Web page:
“We are unable to intervene in a meaningful way,” Lewis said. “Law enforcement and animal control don’t have the tools they need to remove animals from dangerous situations. Welfare advocates are unable to prevent harm to our community due to medically and behaviorally compromised animals being released into the population.”

She noted another contributing factor is the number of dogs brought into the state that end up exhibiting dangerous behaviors in their adoptive homes, as resources for behavioral help and rehoming may not be available to owners from the original rescue.

“The only way to address both of these challenges is to overhaul and improve the animal welfare systems in the state of Vermont,” Lewis said. “In the meantime, we have to look to grassroots movements like Addison County Animal Advocates to help where and when we are able.” 

As ACAA gets up and running, the team is looking to raise funds  for a handful of initiatives. 

The money raised would go toward veterinary care for injured and sick animals, compensating officers at the sheriff’s department investigating animal welfare concerns, creating an emergency housing facility for crisis cases at the sheriff’s department, and providing temporary housing for animals in limbo.

“One of the things our group is looking into is how to create safe spaces, whether it’s temporary or a little longer than temporary, just to have a place to go,” Lehrer explained.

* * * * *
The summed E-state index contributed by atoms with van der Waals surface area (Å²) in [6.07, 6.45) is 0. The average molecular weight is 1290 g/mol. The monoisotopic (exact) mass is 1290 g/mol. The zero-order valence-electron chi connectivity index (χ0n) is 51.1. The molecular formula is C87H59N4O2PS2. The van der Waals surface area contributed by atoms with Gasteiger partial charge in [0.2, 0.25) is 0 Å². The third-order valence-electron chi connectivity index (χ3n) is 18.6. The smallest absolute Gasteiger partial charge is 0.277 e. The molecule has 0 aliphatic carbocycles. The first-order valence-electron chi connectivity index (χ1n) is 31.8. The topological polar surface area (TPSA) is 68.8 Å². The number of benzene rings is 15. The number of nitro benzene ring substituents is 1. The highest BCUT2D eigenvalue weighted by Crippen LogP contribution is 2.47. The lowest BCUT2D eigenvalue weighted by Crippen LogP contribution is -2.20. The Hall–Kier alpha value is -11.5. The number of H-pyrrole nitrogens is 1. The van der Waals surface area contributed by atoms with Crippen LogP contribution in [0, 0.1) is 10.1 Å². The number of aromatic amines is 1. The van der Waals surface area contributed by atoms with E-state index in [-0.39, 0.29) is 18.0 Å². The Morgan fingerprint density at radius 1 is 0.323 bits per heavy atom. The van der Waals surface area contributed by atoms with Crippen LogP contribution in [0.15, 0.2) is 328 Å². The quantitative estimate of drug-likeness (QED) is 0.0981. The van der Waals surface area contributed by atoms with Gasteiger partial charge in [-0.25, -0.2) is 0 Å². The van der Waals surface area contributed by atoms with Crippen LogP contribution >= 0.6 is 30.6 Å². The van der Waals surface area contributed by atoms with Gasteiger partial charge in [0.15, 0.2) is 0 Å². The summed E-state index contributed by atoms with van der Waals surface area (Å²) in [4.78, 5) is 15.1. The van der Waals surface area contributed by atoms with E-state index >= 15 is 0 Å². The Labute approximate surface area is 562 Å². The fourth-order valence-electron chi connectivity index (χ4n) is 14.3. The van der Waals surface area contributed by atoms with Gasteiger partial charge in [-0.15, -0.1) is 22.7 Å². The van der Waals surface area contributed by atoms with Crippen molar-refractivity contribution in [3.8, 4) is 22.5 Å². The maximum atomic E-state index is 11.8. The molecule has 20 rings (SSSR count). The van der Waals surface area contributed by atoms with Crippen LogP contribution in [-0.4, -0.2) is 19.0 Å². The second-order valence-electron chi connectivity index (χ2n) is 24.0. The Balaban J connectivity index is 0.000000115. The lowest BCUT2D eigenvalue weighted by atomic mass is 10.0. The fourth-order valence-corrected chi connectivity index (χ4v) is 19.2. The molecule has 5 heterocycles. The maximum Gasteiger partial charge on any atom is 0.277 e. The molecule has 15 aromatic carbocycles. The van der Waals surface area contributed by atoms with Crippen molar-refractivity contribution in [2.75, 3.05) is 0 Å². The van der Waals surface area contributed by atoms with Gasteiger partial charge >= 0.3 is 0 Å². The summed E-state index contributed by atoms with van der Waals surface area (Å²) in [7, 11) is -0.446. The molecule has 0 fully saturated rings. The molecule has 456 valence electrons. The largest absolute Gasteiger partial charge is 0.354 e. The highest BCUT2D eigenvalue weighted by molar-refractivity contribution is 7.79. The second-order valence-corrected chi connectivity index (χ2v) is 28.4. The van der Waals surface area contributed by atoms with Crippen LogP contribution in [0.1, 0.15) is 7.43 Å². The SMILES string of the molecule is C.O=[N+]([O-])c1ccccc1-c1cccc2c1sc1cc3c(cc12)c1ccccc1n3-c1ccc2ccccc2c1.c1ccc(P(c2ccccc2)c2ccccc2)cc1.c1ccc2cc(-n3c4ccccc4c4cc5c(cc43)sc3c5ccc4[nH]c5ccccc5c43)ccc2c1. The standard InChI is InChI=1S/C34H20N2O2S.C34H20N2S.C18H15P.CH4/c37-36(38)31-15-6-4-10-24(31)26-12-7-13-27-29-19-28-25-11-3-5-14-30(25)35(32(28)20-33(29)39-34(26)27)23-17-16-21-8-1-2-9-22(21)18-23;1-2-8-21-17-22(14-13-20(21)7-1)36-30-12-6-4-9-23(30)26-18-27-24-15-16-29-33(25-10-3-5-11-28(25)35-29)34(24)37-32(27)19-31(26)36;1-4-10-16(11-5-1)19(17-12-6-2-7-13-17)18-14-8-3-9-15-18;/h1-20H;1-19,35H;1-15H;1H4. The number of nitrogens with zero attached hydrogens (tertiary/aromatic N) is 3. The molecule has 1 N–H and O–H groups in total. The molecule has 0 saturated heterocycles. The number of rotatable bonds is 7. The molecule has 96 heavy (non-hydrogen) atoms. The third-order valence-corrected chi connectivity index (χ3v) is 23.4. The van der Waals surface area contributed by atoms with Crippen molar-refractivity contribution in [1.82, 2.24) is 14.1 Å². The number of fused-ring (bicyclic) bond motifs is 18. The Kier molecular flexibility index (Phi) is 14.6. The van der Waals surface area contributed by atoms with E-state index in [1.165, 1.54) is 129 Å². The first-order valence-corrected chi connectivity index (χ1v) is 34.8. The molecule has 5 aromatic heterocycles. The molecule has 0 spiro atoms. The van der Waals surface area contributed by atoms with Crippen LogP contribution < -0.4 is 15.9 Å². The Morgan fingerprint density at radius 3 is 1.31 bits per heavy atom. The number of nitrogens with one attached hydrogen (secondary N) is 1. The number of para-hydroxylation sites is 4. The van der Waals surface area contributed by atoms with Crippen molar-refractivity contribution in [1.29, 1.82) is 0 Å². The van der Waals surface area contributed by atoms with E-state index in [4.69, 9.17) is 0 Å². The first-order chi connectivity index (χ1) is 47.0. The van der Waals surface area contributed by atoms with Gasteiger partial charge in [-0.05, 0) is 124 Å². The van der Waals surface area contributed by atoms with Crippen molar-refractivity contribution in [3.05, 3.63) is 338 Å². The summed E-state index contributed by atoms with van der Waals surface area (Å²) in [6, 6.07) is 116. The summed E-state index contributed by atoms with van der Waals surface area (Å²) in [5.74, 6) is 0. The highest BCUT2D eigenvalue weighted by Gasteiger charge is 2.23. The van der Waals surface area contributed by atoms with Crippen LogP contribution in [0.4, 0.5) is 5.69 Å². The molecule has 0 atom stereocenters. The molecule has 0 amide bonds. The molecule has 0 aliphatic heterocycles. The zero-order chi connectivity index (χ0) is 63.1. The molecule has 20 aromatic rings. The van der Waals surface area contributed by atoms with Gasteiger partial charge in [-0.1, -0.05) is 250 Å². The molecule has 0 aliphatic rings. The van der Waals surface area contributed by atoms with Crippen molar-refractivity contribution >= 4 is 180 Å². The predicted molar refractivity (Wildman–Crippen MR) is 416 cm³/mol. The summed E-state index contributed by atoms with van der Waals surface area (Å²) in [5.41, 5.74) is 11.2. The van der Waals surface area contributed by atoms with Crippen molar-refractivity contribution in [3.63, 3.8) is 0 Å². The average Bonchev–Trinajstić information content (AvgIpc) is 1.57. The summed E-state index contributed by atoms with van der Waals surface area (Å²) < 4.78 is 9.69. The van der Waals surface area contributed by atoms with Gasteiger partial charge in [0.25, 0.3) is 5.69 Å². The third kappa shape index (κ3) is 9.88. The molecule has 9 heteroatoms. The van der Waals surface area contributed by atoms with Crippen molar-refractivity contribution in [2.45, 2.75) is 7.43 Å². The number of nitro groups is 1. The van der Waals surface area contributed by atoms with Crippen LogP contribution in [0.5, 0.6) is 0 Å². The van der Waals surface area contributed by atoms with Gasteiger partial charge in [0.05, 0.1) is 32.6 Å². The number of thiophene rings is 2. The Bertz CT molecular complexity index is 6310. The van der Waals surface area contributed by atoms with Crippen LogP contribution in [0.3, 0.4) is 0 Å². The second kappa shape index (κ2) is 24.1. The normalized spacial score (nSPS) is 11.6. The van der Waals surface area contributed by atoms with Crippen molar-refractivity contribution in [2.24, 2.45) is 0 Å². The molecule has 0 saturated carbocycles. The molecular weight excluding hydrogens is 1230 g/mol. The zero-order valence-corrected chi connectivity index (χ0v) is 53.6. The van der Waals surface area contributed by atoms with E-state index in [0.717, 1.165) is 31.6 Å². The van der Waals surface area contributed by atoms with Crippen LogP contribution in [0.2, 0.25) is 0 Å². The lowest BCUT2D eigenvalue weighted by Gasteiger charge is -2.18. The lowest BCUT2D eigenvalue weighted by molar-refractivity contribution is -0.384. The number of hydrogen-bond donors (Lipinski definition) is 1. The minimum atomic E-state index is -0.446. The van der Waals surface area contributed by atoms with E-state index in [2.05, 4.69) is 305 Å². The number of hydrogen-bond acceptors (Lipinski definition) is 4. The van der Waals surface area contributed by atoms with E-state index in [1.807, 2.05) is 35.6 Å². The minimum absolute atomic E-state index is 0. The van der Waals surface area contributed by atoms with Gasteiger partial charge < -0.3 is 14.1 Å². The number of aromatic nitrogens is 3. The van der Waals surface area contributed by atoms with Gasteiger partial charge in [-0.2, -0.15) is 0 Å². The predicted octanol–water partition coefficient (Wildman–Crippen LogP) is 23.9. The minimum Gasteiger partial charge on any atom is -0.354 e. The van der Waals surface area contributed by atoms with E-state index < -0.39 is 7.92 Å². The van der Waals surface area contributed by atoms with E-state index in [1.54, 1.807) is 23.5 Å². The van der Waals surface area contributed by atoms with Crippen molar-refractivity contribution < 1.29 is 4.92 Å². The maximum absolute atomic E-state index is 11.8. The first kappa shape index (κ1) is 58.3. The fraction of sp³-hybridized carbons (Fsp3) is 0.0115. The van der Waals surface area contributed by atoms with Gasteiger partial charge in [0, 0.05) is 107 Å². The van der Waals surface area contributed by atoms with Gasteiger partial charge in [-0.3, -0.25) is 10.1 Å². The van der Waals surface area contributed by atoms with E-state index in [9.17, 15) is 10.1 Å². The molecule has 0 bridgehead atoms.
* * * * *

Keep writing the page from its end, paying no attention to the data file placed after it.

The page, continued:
Multiple ACAA team members noted that finding a space to temporarily house animals involved in cruelty cases is a challenge as doing so often requires finding a local nonprofit rescue, shelter or sanctuary with space available. 

The local group is partnering with sanctuaries in and around Addison County to ensure such animals have a place to go. ACAA is also looking to work with local vets, animal rescuers and animal control officers to bolster its network and provide as much support as possible. 

Soychak added that another aspect of the group’s work will include education and talking with community members about gaps in the state’s animal welfare system. 

“If the burden of taking care of animal welfare is going to be left up to the towns themselves, then the people within those towns need to know that there is no funding that’s going to help them,” Soychak said. “It’s up to the communities to support their local rescues, their local sanctuaries, their local police departments.” 

Team members are optimistic about the potential to help local animals and their owners through ACAA, but acknowledge that systemic changes will require a push at the state level. 

“We will do our best with the existing laws to support animals in any possible way,” Lehrer said. “But if we are going to enact real change, across the state, we need H.626.” 

More information about ACAA can be found on the group’s Facebook page at